3 Things You Can Do To Combat Inflation

Whether you’ve stopped by your local coffee house, bought a new car, or even a gallon of milk, you’ve probably noticed that prices have gone up. Over the past year, inflation has increased at its fastest pace in more than a decade as the economy recovers from the pandemic. Also, Russia’s attack on Ukraine will have lasting and negative effects on the world economy. As a result, prices are around 5% higher compared to a year ago. At the same time, median household income dropped by nearly 3%, the first time in 10 years that the U.S. has experienced such a decline.

The good news is there are ways to fight the effects of inflation without asking your boss for a raise. Here are three strategies:

Negotiate better deals

You’d be surprised how easy it is to find discounts on most things if you simply ask merchants. The first step is building a good relationship with the business and then asking if you qualify for discounts. As a personal example, when I shopped around for carpet installation, I discovered that one business was offering a bunch of additional services — such as free padding and removal of the old carpet — if I hire them in the next two weeks. Ultimately, there’s no harm in asking around. After all, they’re looking to keep you as a customer.

Some common examples of recurring costs that can be renegotiated are insurance premiums, internet/cable bills, gym memberships, streaming services, and your cellular plan. You can also ask about reducing the annual interest rate on your credit cards. Studies show that customers who inquire about lower rates are successful most of the time. This is a great way to save money and reduce your expenses.

Even if you aren’t able to get the price lowered, there are still other perks that they might be willing to throw in for free. For instance, if you buy a new or used car and the dealership won’t budge on their final offered price, you could see if they’ll be willing to offer oil changes either at no cost or at a reduced rate. In addition, if a hotel won’t cut the price of a room, perhaps they would allow you to upgrade for free. In other words, don’t just focus exclusively on the money you’d save, also think about the added value at the same cost.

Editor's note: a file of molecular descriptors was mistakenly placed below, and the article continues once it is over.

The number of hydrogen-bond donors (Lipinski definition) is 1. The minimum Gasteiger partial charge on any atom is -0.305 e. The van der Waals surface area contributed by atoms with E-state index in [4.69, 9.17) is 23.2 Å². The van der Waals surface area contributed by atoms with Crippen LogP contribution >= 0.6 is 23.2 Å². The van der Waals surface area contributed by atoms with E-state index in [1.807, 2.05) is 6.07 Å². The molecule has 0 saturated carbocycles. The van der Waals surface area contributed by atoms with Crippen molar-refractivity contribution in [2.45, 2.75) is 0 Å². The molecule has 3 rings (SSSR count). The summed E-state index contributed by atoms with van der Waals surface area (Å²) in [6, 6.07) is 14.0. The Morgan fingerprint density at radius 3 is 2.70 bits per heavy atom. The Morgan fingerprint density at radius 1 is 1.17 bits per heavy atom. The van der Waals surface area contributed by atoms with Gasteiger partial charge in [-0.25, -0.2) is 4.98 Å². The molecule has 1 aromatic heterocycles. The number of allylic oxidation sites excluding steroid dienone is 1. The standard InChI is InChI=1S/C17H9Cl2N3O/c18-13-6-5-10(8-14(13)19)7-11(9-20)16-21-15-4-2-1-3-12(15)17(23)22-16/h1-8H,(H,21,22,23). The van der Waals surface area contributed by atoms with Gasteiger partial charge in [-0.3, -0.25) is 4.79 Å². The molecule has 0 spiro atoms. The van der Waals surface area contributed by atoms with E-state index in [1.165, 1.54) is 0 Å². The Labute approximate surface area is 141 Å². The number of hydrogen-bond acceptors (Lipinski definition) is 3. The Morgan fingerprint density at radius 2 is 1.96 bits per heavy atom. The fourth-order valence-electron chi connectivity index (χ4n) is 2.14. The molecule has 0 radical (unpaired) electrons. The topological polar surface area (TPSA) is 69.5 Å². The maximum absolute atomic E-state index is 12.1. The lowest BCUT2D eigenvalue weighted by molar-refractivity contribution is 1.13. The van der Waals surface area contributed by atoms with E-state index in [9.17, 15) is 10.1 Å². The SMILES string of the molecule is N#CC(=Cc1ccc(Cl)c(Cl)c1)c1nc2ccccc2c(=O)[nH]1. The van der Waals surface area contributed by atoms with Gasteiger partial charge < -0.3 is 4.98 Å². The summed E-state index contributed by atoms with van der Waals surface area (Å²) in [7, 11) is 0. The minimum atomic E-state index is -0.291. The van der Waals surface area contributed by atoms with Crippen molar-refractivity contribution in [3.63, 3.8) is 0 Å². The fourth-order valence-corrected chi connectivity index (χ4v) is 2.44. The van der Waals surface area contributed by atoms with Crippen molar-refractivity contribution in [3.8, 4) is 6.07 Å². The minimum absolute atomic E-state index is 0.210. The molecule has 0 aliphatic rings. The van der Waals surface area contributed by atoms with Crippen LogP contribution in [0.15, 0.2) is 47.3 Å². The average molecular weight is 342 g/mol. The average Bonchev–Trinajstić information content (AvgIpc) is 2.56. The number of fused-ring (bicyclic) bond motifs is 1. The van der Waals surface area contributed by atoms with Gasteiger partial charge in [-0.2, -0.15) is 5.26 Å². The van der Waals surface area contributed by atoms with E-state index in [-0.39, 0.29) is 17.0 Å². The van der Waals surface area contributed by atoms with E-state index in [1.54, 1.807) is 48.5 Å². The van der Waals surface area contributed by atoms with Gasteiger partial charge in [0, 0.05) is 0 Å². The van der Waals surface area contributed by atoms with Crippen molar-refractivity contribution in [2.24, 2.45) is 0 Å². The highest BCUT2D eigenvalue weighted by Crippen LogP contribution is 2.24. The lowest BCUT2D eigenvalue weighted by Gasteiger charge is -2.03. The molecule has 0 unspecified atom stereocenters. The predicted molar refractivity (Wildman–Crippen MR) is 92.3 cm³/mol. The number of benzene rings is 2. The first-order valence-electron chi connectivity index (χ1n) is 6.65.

Postpone major purchases

What goes up must come down. This expression applies to prices as well since many hikes are only temporary. If there are certain big purchases that you can hold off for a while, do so. For instance, if you are looking to buy a used vehicle (the prices of which rose 32% compared to late 2020), it is best to wait until prices go down, as has been the case (albeit slightly) since last fall. One of the reasons why prices were high was because of shortages in microchips, which has begun to recover. As a result, over the next few months we should expect automobile prices to fall even further.

In addition, if you have home improvement projects in mind, it’s best to postpone those for a while. Some of the factors that have contributed to higher prices include scarcity of supplies (including copper, steel, and lumber) and high demand for services. At some point demand for these materials will fall and you’ll get better deals on renovations. However, if something absolutely must be repaired or replaced (such as a leaky roof), this is where things get a bit trickier. In those situations, it’s best to plan well in advance and have a rainy day fund that you can access. The added benefit is that you won’t have to rely on credit cards and the high interest that using them entails.

Diversify your investments

The most effective way to protect your wealth against the adverse effects of inflation is to keep a diversified portfolio. This includes figuring out which assets are best for you taking into account your income level, expenses, risk tolerance, and the period of time you plan to build wealth. If inflation exceeds what you’re earning, you’re essentially losing money. The solution is to invest in a combination of equities, commodities, Treasury inflation-protected securities, and real estate. In the long term, the market is virtually guaranteed to grow based on past performance. Therefore, having all these investments will help you handle anything that the current economic conditions throw at you.